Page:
Marine scientist Christopher Clark has been listening to the world’s oceans for more than forty years. Off the coast of Virginia, using simple underwater microphones, the Cornell University bioacoustics expert has heard the rumblings of blue whales across the Atlantic and the calls of North Atlantic right whales swimming through their coastal calving grounds between Cape Canaveral, Florida and Cape Fear, North Carolina.
Increasingly, however, the sounds of marine life are being drowned out by the industrialization of the sea. Heavy shipping traffic floods the Atlantic Ocean with intrusive, ambient sound, and as companies line up for permits to search for oil reserves off the Southeast coast, the powerful air guns used in seismic surveys could soon add even more harmful noise to the underwater din. In fact, says Clark, air gun blasts are “orders of magnitude louder than the loudest ships,” producing a “storm of noise” that would severely disrupt the ocean environment off our shores, threatening marine mammals, critical fisheries, and the habitats of endangered species.
Last January, it appeared the Southeast Atlantic would be spared from the worst sonic harm. Community opposition to offshore oil and gas exploration had convinced the Obama administration to protect the Southeast’s coastal waters from drilling in 2016, and the decision to deny all pending permit applications for seismic testing in the Atlantic followed in early 2017. After all, there is no reason to blast if you don’t plan to drill. But the Trump administration has overturned that decision and pledged to expedite offshore oil and gas exploration, adding yet more danger to the lives of whales and other marine mammals already threatened by climate change, shipping traffic, and the dragnet of industrial fishing gear.
Seismic surveys are harmful, and even deadly, because the “brain-rattling” blasts of air guns profoundly disturb the acoustic environment of the ocean, a world in which many species depend on sound to survive. On a typical survey, a ship towing an array of powerful air guns plows a vast tract of the ocean, firing cannon blasts of compressed air to the seabed every 10 to 12 seconds, 24 hours a day, for weeks or months at a time. The pattern of sound waves reflected back to the ship gives oil and gas prospectors a map of the underwater crust of the Earth, revealing the possible location of fossil fuel reserves.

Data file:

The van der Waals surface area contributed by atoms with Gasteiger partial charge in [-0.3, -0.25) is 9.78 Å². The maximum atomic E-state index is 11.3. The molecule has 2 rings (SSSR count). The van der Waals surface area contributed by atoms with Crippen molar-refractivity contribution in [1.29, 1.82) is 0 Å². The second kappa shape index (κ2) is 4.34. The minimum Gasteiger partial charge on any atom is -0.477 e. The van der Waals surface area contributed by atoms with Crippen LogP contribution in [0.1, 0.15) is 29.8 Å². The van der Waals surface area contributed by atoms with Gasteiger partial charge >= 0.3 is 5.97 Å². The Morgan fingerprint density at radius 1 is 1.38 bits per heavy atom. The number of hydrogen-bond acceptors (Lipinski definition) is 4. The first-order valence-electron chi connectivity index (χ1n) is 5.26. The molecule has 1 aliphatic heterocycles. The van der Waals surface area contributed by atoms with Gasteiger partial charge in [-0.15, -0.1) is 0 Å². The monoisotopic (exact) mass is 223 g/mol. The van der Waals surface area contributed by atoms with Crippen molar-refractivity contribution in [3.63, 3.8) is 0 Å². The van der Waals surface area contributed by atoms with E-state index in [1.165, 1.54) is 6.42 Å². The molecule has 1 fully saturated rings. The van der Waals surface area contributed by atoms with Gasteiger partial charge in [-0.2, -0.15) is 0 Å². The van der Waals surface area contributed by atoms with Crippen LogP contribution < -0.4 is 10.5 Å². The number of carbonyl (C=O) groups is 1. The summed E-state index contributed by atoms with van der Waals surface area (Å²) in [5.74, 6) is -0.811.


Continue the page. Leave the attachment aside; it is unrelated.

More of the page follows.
Studies by the Department of the Interior estimate that the seismic proposals currently under review would cause more than 13 million harmful interactions with marine mammals in the Atlantic, killing or injuring 138,000 whales and dolphins. Among the whales likely to be killed or injured is the critically endangered North Atlantic right whale, of which fewer than 450 remain.
Clark, the bioacoustics expert, has repeatedly highlighted the harmful impacts of seismic blasting. In 2015, he was the lead author of a letter to President Obama, co-signed by 75 marine scientists, “united in [their] concern over the introduction of seismic oil and gas exploration along the U.S. mid-Atlantic and south Atlantic coasts.” Noting that explosive airgun blasts profoundly disturb ocean life, the scientists warned that seismic surveys in Atlantic waters would have “significant, long-lasting, and widespread impacts” on the survival of entire populations of marine species, from tiny plankton to giant humpback whales.
In the acoustic environment of the sea, air gun blasts reverberate across the ocean for thousands of miles. From his listening station sixty miles off the coast of Virginia, Chris Clark can hear seismic blasting from ships just north of Brazil and off the coasts of West Africa and Nova Scotia. In the waters nearby, the noise is so extreme that whales abandon food, family, and habitat to get away from the sonic assault.
Scientists fear that seismic blasting in the Southeast’s coastal waters would have a similar effect on North Atlantic right whales. Driven to near-extinction by 1970 due to a long history of whaling—they get their name for being the “right” whale to kill for a plentiful harvest of oil—they are the most endangered large whales in the ocean today. Their population has hovered between 350 and 500 for decades, but the death of sixteen right whales since mid-April—the most recent discovered just days ago—is unprecedented. Marine scientists place the blame on ship strikes and entanglements in industrial fishing gear, but also point to the rapid warming of the ocean, which is likely disturbing the right whale’s feeding and breeding grounds.
When their senses aren’t being assaulted, right whales communicate freely and “see the ocean through sound,” which orients them to everything they need to survive, and thrive: a big patch of plankton, the call of a potential mate, the way to winter calving grounds, and for newborn whales, the whereabouts of their mothers.
Just now, expecting female North Atlantic right whales are about to swim from their summer feeding grounds, off the coast of Maine and Nova Scotia, to their calving grounds off the coast of the Southeast United States. Because of their role in the future of the population, the success of these animals in making the migration, and returning with their newborn calves, is especially important. Last year’s calving season, which brought only 5 whales into the world, was a scary signal of decline.
“We are in an emergency situation with the North Atlantic right whale, and the idea that we’re going to risk the future of one of the South’s iconic species, while simultaneously putting our coast at risk of oil spills and industrialization is ludicrous,” said Senior Attorney Sierra Weaver. “The need to protect the right whale is yet another reason to protect our coast.”